The Output Pins:
- RED -> VCC
- BLACK -> GND
- YELLOW -> RXD
- GREEN -> TXD
Secure your project with biometrics – this all-in-one optical fingerprint sensor will make adding fingerprint detection and verification super simple. These modules are typically used in safes – there’s a high powered DSP chip that does the image rendering, calculation, feature-finding and searching. Connect to any microcontroller or system with TTL serial, and send packets of data to take photos, detect prints, hash and search. You can also enroll new fingers directly – up to 162 finger prints can be stored in the onboard FLASH memory. There’s a red LED in the lens that lights up during a photo so you know its working.
There are basically two requirements for using the optical fingerprint sensor. First is you’ll need to enroll fingerprints – that means assigning ID #’s to each print so you can query them later. Once you’ve enrolled all your prints, you can easily ‘search’ the sensor, asking it to identify which ID (if any) is currently being photographed.
You can enroll using the windows software (easiest and neat because it shows you the photograph of the print) or with the Arduino sketch (good for when you don’t have a windows machine handy or for on-the-road enrolling)ã€€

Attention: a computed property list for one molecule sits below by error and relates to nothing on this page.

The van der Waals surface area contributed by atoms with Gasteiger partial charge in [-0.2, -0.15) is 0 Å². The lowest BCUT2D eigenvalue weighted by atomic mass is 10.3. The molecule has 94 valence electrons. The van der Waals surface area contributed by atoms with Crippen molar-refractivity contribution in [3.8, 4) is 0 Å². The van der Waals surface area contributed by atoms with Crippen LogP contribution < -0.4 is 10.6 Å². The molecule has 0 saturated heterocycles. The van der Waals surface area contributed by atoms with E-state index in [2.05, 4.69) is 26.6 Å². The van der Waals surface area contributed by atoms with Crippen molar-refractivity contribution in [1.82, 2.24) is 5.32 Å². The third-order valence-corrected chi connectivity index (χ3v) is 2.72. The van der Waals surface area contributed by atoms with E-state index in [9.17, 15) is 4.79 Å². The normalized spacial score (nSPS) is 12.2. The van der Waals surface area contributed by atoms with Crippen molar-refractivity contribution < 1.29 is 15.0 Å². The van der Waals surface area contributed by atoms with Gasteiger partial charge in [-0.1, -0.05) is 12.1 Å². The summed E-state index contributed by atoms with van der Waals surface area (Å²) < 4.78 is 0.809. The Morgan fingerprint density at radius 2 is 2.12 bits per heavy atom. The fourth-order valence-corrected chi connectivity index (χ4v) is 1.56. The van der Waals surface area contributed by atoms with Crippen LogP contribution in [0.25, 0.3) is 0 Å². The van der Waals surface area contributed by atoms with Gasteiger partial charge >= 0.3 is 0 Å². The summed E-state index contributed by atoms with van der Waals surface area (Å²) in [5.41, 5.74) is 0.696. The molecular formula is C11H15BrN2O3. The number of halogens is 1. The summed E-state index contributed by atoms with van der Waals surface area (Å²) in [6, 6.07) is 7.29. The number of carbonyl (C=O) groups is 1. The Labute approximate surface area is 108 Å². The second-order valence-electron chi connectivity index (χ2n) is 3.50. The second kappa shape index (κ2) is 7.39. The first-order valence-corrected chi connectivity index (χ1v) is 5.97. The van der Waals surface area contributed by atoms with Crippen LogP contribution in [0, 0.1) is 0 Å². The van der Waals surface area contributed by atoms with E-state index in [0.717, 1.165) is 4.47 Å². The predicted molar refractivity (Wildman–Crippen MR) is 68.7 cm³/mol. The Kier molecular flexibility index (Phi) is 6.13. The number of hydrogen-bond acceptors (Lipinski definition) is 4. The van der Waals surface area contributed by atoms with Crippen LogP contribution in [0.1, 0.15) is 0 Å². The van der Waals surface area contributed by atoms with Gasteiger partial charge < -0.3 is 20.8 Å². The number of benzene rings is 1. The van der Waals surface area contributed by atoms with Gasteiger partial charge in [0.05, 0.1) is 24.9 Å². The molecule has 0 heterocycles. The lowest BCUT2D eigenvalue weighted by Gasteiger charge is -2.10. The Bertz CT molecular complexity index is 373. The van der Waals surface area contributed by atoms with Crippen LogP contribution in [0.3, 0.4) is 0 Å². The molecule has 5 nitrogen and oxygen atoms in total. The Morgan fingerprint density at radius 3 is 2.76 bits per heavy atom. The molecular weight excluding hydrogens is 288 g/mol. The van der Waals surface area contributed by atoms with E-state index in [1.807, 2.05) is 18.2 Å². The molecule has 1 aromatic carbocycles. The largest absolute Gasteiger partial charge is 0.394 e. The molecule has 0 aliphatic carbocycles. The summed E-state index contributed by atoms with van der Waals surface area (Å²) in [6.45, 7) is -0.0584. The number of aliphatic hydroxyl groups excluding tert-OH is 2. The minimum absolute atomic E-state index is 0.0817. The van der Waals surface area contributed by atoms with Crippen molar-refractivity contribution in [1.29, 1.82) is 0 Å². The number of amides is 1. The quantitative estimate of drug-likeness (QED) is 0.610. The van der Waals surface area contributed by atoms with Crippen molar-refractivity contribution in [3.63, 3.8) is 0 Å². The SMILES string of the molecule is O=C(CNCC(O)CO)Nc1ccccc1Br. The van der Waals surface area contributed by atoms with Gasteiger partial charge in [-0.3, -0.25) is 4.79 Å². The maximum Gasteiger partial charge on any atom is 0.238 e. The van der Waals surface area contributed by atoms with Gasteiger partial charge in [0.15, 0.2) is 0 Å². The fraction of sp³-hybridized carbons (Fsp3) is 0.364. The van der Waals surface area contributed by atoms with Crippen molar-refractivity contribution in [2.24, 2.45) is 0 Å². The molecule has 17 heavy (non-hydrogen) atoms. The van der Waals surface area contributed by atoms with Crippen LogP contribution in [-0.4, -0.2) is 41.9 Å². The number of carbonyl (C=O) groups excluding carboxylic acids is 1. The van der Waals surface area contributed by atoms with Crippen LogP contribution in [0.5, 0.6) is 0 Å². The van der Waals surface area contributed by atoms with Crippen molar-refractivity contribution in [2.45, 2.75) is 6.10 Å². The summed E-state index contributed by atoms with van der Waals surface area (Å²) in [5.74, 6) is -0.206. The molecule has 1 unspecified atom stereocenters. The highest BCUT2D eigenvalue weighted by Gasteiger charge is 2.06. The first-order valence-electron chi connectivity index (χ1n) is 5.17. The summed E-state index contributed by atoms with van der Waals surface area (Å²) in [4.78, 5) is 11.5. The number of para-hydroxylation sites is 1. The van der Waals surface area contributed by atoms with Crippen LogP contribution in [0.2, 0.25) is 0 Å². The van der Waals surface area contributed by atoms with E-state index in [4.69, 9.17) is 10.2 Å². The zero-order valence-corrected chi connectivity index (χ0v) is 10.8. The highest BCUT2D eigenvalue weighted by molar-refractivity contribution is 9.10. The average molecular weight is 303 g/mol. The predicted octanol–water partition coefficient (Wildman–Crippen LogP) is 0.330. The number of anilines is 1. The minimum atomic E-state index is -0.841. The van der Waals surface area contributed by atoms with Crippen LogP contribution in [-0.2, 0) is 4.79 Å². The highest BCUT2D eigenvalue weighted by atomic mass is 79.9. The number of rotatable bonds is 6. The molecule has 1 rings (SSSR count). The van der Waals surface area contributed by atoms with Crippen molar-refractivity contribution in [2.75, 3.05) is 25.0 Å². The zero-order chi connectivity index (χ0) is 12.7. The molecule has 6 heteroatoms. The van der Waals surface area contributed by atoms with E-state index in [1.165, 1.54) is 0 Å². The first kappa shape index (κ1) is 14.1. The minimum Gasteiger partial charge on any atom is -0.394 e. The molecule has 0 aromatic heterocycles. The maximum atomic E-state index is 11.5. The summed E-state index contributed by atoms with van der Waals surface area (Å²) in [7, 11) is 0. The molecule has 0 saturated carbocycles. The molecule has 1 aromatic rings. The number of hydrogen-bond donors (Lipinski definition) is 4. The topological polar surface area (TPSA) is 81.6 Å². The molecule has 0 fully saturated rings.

Enrolling new users with Windows:
The easiest way to enroll a new fingerprint is to use the Windows software. The interface/test software is unfortunately windows-only but you only need to use it once to enroll, to get the fingerprint you want stored in the module.
First up, you’ll want to connect the sensor to the computer via a USB-serial converter. The easiest way to do this is to connect it directly to the USB/Serial converter in the Arduino. To do this, you’ll need to upload a ‘blank sketch’ this one works well:
- this sketch will allow you to bypass the Atmega chip and connect the fingerprint sensor directly to the USB/Serial chip converter.
- Red connects to +5V
- Black connects to Ground
- Yellow goes to Digital 0
- Green goes to Digital 1
Wire up the sensor as described in the sketch comments after uploading the sketch. Since the sensor wires are so thin and short, we stripped the wire a bit and melted some solder on so it made better contact but you may want to solder the wires to header or similar if you’re not getting good conteact. When you plug in the power, you should see the red LED blink to indicate the sensor is working.